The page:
Districts at a Glance

These could be among our most competitive brackets. Host sites are in bold:


Detroit Western
1. Detroit Martin Luther King (18-2), 2. Detroit Cass Tech (17-3), River Rouge (17-3), Detroit Western (15-4), Melvindale (10-9).

This power-packed bracket includes the champions from the Detroit Public School League Blue (King) and Gold (Western), the runner-up from the Blue (Cass Tech) and the runner-up from the Michigan Metro Athletic Conference Black (Rouge). King, No. 3 overall in Division 1 MPR, defeated Cass by five in league play and Western in the PSL Tournament championship game, in addition to impressive wins over Flint Beecher (17-2), Grand Blanc (15-5), Ann Arbor Huron (17-3), Kalamazoo Central (12-7) and others. Its one-point loss to Orchard Lake St. Mary’s last week was its first since the season opener. Cass Tech’s losses were by a combined 12 points and it has a win over Flint Carman-Ainsworth (14-6); the Technicians could open with Western in a semifinal after falling to the Cowboys 57-53 on Feb. 17. Western opens with River Rouge, which lost its final two games but against Hamtramck (17-3) and Grand Blanc.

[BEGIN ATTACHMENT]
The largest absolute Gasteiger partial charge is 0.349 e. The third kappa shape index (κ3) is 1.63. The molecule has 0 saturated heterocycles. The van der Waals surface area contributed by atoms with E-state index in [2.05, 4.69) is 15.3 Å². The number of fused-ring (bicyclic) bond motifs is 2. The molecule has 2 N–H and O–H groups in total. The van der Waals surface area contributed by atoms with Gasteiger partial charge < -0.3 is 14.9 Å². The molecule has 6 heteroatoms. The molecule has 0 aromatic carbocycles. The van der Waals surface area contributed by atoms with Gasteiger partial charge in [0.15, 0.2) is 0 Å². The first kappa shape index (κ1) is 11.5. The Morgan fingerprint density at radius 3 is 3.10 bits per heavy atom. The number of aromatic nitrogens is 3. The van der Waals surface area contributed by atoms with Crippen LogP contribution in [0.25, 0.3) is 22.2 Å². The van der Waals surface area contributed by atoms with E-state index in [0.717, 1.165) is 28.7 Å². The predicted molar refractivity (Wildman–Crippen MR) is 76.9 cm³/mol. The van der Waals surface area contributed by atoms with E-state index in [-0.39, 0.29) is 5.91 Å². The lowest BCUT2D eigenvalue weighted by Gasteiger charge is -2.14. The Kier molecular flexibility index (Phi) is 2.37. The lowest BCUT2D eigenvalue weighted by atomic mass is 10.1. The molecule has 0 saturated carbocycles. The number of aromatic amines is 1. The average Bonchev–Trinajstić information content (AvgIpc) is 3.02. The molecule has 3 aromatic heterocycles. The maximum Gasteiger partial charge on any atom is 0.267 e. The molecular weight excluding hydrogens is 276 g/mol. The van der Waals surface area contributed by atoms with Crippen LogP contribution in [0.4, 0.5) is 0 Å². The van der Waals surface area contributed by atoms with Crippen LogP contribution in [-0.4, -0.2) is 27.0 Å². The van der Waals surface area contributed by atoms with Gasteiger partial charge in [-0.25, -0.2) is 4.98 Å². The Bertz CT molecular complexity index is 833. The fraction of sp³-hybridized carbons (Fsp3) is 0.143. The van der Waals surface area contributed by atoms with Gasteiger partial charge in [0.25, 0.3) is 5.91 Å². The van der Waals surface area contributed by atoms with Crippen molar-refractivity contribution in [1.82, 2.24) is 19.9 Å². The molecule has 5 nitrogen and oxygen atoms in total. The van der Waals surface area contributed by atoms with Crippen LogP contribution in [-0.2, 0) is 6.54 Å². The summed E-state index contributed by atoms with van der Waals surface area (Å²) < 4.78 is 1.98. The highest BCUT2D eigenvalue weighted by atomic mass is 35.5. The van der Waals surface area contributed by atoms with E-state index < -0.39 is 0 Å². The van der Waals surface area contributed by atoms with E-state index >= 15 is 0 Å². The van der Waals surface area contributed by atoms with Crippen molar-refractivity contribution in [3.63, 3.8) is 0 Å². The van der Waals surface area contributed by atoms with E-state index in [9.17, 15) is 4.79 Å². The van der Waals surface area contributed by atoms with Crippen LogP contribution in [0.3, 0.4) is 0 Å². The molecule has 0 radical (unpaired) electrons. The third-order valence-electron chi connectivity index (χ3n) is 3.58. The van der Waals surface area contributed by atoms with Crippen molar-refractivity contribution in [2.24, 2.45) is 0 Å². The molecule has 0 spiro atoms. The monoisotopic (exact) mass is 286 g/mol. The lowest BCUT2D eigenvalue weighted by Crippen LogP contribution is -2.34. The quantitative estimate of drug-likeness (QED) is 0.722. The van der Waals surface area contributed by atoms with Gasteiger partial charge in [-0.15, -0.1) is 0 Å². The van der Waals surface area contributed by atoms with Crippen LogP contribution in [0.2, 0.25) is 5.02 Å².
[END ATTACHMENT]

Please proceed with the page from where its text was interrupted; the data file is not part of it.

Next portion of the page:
1. Muskegon (18-2), 2. Grand Haven (17-3), Muskegon Reeths-Puffer (13-7), Coopersville (13-7), Grand Rapids Kenowa Hills (13-7), Grand Rapids Union (8-11), Muskegon Mona Shores (9-11).